Vice-principal sentence example

  • From 1843 to 1849 he was vice-principal of St David's College, Lampeter, and in 1854 was appointed Norrisian professor of divinity at Cambridge.
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  • After holding a chair in King's College, London, he was appointed vice-principal at St David's College, Lampeter (1862-1872).
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  • The youngest, Helen, was for some years vice-principal of Newnham College, Cambridge.
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  • As viceprincipal of the theological college at Cuddesdon (1854-1859) he wielded considerable influence, and, on returning to Oxford as vice-principal of St Edmund's Hall, became a growing force among the undergraduates, exercising his influence in strong opposition to the liberal reaction against Tractarianism, which had set in after Newman's secession in 1845.
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  • In 1850 he became vice-principal and Hebrew lecturer at St David's College, Lampeter, where he introduced muchneeded educational and financial reforms. He was appointed select preacher of Cambridge University in 1854, and preached a sermon on inspiration, afterwards published in his Rational Godliness after the Mind of Christ and the Written Voices of the Church (London, 1855).
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  • Its first vice-principal was Miss Caroline Martineau, a friend and co-worker of Miss Cons, and the institution now has over a thousand members.
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  • He was professor of classics in Trinity College, Toronto, from 1859 to 1862, when he became rector of the high school at Quebec. In 1867 he returned to Oxford, and was made vice-principal of St Mary Hall, a post which he held until 1885.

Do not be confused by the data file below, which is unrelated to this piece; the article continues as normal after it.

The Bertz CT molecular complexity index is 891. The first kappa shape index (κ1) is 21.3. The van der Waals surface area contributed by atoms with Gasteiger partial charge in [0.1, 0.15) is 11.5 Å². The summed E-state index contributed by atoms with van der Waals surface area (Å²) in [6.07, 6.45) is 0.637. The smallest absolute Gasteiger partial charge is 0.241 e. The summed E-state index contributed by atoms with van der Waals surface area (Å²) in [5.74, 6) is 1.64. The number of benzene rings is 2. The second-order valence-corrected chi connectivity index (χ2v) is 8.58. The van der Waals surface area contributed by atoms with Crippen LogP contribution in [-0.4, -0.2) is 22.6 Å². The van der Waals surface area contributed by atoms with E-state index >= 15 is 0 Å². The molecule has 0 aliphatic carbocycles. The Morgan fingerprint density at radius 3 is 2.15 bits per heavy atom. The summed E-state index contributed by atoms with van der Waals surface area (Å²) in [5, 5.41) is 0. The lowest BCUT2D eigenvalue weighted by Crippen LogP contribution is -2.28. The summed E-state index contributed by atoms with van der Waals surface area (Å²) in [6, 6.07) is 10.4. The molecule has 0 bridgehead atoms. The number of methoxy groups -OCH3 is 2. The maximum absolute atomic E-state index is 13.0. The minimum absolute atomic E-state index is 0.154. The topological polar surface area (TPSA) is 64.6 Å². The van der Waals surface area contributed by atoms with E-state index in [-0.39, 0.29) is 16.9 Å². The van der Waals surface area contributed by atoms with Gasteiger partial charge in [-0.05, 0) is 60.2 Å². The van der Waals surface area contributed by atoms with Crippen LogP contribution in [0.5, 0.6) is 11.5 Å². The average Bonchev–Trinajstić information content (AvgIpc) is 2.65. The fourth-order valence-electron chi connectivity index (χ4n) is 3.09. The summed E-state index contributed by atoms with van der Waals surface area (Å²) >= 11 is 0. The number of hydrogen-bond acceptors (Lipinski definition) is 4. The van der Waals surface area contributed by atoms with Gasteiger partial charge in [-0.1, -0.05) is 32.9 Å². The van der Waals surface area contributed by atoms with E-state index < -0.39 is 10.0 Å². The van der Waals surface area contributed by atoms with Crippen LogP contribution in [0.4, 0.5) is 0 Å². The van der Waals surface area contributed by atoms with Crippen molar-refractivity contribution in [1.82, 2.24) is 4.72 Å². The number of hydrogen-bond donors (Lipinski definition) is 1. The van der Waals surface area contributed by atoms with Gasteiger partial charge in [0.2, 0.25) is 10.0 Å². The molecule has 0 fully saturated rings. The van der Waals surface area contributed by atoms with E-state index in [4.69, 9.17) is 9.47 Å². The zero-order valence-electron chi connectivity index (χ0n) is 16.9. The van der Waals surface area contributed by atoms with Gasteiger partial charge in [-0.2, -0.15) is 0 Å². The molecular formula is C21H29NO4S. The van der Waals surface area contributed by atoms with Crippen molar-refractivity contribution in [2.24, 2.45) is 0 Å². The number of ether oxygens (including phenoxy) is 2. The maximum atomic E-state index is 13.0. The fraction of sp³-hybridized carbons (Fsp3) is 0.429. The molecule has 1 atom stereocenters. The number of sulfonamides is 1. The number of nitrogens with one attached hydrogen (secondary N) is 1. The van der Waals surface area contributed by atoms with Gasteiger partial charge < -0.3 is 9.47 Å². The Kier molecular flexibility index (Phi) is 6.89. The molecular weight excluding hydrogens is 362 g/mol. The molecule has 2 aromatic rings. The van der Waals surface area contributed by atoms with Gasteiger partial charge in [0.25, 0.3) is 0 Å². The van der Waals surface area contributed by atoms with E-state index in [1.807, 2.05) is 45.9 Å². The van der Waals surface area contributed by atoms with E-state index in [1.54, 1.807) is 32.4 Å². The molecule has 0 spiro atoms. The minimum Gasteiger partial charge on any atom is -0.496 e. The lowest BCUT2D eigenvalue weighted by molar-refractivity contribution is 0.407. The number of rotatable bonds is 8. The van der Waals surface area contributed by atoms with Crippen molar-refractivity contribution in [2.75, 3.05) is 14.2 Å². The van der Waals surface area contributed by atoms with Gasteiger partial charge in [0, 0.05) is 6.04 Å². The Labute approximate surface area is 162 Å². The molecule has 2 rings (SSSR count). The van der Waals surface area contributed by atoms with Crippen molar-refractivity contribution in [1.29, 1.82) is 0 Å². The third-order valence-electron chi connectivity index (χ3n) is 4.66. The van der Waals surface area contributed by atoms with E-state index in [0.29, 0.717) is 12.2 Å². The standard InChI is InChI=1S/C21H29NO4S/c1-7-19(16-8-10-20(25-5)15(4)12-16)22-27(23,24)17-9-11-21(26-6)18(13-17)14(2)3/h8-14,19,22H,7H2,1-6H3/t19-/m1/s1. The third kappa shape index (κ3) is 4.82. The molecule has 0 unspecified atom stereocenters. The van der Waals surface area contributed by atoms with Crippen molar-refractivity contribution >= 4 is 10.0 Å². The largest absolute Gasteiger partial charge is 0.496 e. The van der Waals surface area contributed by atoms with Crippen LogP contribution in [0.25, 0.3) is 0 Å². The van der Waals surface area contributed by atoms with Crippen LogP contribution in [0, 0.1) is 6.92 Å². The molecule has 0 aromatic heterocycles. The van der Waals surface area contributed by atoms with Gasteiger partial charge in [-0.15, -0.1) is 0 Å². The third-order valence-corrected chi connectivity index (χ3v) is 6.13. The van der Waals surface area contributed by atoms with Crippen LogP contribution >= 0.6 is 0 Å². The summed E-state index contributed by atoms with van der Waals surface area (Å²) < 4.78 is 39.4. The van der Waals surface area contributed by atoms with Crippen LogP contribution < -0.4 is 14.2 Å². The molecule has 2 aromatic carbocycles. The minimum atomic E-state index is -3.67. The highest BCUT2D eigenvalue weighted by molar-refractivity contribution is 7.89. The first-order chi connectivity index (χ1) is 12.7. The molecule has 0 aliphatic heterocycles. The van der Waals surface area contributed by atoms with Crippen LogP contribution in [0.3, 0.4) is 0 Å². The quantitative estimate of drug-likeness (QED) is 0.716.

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  • From 1880 to 1883 he was vice-principal of the theological college at Cuddesdon, and, when in 1884 Pusey House was founded at Oxford as a home for Dr Pusey's library and a centre for the propagation of his principles, he was appointed principal, a position which he held until 1893.
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  • In 1841 he was appointed vice-principal of King William's College, Castletown, in the Isle of Man, and this position he held until 1856.
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  • A few years afterwards he returned to Oxford as tutor and vice-principal of St Edmund's Hall, where he gave considerable impetus to the study of antiquities.
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  • He was ordained in 1795, and after holding a chaplaincy in India at Barrackpur (1797-1799) was appointed Calcutta chaplain and vice-principal of the college of Fort William.
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  • In 1825, at Whately's request, he became vice-principal of St Alban's Hall, but this post he held for one year only.
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